A Spell to Ward off the Darkness (2014) opens with a lengthy take of a lake at night, drifting, altering perspective, varying light intensity and using film grain as an artistic means of expression. From here we move to an Estonian commune populated by an array of eccentric figures and shot in a style which recalls the work of cinéma vérité pioneers Jean Rouch and Edgar Morin. Quietly, inconspicuously, the directors focus on one unnamed, bearded figure played by Robert A.A. Lowe. After this sequence, the film takes on a more minimalist and meditative turn, fixating the camera on the isolated experience of this figure in the Finnish hinterlands. Finally, in the film’s third sequence (each is broken up by a substantial chunk of darkness which recalls similar techniques used in Stranger Than Paradise (Jim Jarmusch, 1984), this nameless figure appears on stage playing in a black metal band in an anonymous club in Oslo.
A Spell to Ward off the Darkness (2014) is an experimental feature directed by Ben Rivers, whose ‘slow cinema’ feature Two Years at Sea (2011) played at the Slow Cinema Festival I spoke about in an earlier entry, and Ben Russell, whose feature debut Let Each One Go Where He May (2009) played to acclaim a few years ago. As the film resides in the amorphous territory between art house film feature, experimental cinema and video art, it raises a number of questions about categorisation: are there limits to what we understand as art cinema, at which point do films encroach into the territory associated with the gallery space etc.?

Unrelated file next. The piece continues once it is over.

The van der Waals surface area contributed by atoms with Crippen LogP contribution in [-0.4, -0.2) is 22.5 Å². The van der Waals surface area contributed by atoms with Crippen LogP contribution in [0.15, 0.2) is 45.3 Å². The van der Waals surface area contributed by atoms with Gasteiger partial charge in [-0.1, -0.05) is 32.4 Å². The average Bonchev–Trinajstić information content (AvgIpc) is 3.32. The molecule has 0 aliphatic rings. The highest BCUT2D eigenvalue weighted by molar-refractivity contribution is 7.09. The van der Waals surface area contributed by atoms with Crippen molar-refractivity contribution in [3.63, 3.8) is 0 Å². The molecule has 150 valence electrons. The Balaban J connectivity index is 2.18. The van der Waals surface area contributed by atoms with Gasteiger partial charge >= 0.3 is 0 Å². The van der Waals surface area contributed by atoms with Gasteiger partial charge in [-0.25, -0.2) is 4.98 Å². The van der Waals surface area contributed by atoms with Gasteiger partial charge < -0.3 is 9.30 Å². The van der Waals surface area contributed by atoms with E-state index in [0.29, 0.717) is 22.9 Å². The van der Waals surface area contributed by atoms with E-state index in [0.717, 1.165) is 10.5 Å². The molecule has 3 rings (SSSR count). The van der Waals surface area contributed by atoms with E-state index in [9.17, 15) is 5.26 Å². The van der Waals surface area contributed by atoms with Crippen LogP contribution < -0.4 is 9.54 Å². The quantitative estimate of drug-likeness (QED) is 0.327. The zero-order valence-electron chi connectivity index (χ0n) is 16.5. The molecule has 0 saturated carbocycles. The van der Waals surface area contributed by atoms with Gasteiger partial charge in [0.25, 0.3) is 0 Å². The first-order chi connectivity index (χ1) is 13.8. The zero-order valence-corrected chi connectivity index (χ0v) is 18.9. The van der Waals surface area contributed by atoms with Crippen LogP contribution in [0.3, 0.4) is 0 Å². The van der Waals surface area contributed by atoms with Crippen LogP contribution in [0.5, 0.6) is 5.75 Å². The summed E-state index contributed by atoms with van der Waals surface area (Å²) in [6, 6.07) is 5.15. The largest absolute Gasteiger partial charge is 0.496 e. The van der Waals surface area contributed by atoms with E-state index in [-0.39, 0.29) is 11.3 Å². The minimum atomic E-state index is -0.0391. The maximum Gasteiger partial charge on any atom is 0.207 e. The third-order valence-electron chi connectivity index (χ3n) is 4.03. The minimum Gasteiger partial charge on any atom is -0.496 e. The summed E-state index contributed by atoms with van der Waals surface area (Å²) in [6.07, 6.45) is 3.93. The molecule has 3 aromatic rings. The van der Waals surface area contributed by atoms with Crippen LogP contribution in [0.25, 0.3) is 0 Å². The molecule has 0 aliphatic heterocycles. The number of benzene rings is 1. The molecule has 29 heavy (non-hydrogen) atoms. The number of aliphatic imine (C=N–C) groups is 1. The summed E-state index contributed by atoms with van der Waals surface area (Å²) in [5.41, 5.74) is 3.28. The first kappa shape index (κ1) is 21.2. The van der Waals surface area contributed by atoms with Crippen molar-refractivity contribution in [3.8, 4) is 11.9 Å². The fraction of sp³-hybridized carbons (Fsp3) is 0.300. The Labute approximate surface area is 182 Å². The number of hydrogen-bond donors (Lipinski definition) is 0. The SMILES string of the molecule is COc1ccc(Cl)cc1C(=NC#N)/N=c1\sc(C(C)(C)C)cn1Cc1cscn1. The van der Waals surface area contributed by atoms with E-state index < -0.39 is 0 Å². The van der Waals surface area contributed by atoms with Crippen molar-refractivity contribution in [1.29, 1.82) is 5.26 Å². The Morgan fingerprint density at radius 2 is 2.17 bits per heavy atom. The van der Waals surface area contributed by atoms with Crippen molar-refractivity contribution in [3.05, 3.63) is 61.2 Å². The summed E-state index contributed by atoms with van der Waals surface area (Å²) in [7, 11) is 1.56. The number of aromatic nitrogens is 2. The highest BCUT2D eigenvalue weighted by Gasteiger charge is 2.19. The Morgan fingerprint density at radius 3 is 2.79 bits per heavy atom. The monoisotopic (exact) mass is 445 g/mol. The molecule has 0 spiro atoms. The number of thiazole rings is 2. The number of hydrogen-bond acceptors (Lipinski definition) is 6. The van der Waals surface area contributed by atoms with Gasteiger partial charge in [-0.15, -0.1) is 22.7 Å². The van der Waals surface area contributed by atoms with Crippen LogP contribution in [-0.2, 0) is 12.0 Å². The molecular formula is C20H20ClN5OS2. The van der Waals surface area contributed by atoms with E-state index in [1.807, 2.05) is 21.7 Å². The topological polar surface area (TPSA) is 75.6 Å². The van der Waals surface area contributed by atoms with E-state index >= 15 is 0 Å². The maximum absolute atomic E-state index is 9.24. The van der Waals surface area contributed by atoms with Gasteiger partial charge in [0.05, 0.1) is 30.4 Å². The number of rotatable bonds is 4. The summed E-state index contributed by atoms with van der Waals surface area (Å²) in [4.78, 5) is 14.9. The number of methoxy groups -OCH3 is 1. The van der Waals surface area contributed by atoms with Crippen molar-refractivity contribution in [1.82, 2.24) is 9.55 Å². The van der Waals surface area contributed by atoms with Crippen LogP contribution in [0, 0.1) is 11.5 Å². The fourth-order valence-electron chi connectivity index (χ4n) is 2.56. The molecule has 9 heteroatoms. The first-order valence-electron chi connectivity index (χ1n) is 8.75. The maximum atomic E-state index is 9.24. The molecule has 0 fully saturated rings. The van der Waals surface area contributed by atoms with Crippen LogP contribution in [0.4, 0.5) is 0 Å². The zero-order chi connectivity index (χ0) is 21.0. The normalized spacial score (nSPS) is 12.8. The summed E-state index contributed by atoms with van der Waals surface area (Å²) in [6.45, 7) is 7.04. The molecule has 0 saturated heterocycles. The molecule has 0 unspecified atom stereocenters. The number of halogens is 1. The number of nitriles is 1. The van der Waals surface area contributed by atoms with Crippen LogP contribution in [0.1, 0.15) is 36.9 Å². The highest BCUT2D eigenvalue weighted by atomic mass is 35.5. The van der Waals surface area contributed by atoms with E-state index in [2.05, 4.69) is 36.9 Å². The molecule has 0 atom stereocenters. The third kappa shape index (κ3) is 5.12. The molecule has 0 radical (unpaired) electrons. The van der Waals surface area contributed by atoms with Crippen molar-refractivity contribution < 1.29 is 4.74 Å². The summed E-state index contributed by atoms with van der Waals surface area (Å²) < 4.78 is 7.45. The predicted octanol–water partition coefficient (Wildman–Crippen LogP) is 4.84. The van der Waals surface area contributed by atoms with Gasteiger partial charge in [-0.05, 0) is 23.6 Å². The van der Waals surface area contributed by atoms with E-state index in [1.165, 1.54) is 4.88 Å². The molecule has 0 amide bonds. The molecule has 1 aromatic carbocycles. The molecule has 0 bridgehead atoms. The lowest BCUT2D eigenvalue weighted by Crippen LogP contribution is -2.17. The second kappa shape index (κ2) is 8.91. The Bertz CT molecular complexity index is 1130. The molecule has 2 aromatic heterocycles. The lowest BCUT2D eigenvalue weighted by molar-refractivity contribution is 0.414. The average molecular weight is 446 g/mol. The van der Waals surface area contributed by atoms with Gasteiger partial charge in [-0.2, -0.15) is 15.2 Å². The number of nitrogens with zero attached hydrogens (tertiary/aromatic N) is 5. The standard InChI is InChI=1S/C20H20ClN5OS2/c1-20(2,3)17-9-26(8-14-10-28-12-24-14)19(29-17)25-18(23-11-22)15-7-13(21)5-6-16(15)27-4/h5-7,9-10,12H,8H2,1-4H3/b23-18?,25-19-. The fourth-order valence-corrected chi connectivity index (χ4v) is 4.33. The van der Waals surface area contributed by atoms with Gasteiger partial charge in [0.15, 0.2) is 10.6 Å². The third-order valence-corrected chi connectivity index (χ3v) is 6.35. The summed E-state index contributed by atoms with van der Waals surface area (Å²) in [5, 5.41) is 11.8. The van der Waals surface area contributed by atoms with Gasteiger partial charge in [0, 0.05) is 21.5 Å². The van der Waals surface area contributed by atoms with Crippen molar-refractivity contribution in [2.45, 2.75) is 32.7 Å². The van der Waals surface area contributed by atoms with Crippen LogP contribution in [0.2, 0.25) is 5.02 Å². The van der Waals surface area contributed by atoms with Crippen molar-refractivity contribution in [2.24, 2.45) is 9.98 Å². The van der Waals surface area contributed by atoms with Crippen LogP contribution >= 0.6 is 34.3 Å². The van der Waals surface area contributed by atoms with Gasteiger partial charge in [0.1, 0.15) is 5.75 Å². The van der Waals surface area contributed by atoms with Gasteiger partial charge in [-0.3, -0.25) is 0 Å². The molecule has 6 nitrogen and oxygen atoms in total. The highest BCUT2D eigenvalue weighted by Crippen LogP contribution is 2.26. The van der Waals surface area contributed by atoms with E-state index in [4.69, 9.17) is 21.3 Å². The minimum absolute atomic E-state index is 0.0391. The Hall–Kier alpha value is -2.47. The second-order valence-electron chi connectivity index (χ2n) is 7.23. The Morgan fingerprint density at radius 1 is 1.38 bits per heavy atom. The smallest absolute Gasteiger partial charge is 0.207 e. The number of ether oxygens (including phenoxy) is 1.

It is a quiet, meandering film whose pleasures are predominately visual and contemplative. As it is the type of film that academic film studies regularly ignores, it is one that I have unfortunately not had a chance to see or study in the past three years. Watching its opening shot, I was taken back to my pre-University cinematic education, where the works of Andrei Tarkovsky, Bela Tarr, Nuri Bilge Ceylan et al. transfixed and hypnotised me on a regular basis. As meanings are elusive and opaque, it is the kind of cinema that is difficult to talk about in both an academic and journalistic context, but one which enthrals in a way which I would argue language fails to communicate. Through viewing A Spell to Ward off the Darkness – especially its final two sequences – I was placed in a trancelike state, hypnotised by its visuals and droning score. The film is a powerful and welcome experience and is highly recommended.